Tolstoy's novella offers a penetrating examination of the Christian faith and the nature of life and death. Listeners will also be sure to delight in Tolstoy's sharp and sometimes satirical eye for the very modern-sounding details of the life of a nineteenth-century Russian bureaucrat. With masterful ease, a warm tone, and conversational pacing, British actor Oliver Davies captures Ivan Ilyich's preoccupation with interior decorating and debt and his avoidance of family weddings and home remedies. Then the shadow of death wipes away all trivialities and pretense. This work's prose and performance are so vivid, so human, and so listenable that there's no doubt why Tolstoy stands as one of the giants of world literature.
The subject of this well-known Tolstoy novella is a high court judge in St. Petersburg who lives a carefree life. One day, without warning, he is beset by pains and soon has to come to terms with the fact that he is going to die. The judge has to learn to face death without fear and yet feel compassion for the family he is leaving behind.
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(P)2008 Naxos Rights International
The death of Prince Andre in War and Peace and the death of Levin's brother in Anna Karenina are among the most memorable scenes depicting death in world literature. But in this short novella Tolstoy surpasses his earlier achievements in the unflinching portrayal of the death of a self-satisfied public official. Satire on the inauthenticity of most ordinary existence is joined with acute psychological insight into the effect that death has both on the dying person and on those around him.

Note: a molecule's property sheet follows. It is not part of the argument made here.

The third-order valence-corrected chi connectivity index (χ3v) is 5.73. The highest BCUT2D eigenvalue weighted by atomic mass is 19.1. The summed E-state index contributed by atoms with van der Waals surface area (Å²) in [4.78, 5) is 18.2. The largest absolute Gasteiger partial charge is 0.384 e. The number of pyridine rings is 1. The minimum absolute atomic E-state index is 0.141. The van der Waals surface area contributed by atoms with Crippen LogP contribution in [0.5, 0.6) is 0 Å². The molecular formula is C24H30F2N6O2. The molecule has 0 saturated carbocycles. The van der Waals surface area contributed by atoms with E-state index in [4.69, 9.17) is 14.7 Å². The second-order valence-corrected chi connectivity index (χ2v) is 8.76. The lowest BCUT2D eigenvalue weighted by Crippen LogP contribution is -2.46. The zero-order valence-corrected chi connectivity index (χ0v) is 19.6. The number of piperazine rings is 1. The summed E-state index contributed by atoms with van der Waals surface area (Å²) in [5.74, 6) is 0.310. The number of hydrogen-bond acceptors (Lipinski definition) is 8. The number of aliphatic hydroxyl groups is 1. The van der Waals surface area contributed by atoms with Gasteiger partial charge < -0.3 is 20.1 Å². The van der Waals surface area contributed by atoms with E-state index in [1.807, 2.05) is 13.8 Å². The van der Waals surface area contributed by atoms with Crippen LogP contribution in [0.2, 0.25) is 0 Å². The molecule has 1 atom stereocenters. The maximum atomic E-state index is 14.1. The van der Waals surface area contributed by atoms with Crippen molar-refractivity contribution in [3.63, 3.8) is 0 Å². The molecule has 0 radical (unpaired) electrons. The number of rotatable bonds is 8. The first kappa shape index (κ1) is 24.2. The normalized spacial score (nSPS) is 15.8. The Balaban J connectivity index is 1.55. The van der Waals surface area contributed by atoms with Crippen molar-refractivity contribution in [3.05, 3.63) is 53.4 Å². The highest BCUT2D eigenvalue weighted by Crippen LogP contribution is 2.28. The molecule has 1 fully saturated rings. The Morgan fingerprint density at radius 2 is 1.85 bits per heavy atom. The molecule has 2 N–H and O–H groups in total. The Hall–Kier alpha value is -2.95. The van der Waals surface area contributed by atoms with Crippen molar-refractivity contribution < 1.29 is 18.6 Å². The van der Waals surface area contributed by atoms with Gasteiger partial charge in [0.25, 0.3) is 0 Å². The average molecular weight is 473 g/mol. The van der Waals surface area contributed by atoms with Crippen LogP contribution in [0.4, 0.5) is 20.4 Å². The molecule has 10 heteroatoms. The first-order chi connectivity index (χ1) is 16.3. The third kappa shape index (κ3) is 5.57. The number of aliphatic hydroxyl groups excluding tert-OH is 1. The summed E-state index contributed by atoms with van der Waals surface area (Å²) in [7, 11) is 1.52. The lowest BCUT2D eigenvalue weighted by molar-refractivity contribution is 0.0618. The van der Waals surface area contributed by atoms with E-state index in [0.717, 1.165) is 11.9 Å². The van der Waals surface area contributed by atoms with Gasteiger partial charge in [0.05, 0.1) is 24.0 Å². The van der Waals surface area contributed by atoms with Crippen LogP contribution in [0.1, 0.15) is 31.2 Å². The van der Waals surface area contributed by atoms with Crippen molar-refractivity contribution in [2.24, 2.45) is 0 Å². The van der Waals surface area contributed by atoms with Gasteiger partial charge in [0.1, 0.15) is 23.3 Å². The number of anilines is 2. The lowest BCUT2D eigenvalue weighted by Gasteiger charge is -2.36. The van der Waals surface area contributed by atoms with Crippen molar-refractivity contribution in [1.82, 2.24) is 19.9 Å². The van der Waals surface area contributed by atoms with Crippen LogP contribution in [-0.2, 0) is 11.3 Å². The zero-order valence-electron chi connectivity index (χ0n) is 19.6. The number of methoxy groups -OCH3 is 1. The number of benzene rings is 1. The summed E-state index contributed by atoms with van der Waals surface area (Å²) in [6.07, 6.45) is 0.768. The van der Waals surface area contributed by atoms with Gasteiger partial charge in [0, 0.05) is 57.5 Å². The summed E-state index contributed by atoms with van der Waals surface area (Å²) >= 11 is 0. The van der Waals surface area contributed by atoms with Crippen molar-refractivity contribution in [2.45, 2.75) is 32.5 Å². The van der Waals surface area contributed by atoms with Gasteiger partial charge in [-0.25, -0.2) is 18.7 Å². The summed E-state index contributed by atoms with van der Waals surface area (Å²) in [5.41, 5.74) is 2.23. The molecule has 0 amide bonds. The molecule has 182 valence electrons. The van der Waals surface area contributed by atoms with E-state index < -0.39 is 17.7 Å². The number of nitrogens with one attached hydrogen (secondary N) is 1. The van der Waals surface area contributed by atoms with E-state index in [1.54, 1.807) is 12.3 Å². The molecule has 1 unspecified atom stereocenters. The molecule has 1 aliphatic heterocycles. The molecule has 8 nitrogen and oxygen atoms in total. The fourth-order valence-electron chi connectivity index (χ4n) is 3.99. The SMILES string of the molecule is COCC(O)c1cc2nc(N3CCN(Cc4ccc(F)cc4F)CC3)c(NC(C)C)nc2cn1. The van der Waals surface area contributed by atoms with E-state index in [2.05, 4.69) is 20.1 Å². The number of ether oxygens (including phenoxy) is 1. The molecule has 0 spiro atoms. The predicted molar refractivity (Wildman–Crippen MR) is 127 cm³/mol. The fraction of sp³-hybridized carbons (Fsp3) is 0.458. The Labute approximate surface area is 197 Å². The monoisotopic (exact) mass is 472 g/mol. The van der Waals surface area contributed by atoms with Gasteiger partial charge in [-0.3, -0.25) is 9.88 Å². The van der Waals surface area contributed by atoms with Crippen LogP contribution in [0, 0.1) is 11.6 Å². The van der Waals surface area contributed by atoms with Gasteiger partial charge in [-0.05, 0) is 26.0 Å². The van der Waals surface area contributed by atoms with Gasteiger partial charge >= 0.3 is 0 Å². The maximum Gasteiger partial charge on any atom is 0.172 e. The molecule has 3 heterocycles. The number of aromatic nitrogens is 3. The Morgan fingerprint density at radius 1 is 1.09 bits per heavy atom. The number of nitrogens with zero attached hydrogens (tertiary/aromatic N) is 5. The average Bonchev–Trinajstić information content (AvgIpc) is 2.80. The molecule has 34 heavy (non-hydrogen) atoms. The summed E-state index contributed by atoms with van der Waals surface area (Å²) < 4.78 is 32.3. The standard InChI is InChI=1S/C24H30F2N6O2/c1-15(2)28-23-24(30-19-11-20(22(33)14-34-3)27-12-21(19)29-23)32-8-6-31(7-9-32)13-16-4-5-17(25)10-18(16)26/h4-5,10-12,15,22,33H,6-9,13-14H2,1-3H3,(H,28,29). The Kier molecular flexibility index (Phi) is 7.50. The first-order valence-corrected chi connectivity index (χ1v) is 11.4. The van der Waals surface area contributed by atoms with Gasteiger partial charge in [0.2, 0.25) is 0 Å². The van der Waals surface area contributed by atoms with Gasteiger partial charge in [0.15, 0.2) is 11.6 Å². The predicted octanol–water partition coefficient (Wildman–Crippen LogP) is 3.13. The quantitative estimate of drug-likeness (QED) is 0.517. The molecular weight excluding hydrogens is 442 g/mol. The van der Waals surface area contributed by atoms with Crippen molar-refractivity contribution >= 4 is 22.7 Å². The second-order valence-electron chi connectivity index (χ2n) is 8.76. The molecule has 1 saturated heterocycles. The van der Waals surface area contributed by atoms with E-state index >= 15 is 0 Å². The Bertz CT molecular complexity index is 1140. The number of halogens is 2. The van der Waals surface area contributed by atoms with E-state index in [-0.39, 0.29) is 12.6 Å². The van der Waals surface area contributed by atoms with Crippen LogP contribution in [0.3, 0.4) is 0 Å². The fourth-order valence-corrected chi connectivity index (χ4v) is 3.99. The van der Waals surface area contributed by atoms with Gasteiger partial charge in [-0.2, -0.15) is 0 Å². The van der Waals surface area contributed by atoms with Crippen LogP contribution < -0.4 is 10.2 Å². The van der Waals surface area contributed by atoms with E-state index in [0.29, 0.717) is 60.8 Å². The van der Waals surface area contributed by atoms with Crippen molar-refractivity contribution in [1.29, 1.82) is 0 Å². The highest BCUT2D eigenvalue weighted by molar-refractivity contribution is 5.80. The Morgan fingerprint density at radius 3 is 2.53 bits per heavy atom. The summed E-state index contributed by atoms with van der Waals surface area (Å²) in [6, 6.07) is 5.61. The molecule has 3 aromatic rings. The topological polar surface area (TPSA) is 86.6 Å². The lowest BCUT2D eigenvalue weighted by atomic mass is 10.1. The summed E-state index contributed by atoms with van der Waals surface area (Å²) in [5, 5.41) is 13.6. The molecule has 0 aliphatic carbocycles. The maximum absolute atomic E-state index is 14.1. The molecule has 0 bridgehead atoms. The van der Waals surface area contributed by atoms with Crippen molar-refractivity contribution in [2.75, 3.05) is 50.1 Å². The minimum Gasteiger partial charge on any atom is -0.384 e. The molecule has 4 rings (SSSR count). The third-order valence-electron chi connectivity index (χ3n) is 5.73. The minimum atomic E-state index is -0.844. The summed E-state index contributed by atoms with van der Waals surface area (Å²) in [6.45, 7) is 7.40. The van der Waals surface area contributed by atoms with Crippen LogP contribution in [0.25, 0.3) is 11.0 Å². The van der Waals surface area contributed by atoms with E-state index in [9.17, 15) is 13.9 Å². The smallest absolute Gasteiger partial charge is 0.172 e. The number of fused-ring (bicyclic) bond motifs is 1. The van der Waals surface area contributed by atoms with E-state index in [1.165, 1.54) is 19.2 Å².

I remember the overwhelming impact reading Tolstoy's story had when I first read it as an adolescent many years ago. Now from a very different perspective this superb reading by Oliver Ford Davies is no less powerful : throughout he judges the tone and variety of Tolstoy's writing with great intelligence and insight and has the dramatic ability to convey the author's insight into both major and minor characters. Such a reading provides effectively constant illumination into the text and the total effect is most moving. There are a number of readings of this work but I am sure this is the one to have. Strongly recommended.
I can only hope that Naxos will employ Oliver Ford Davies to read Master and Man,Hadji Murat, the Kreutzer Sonata,etc.
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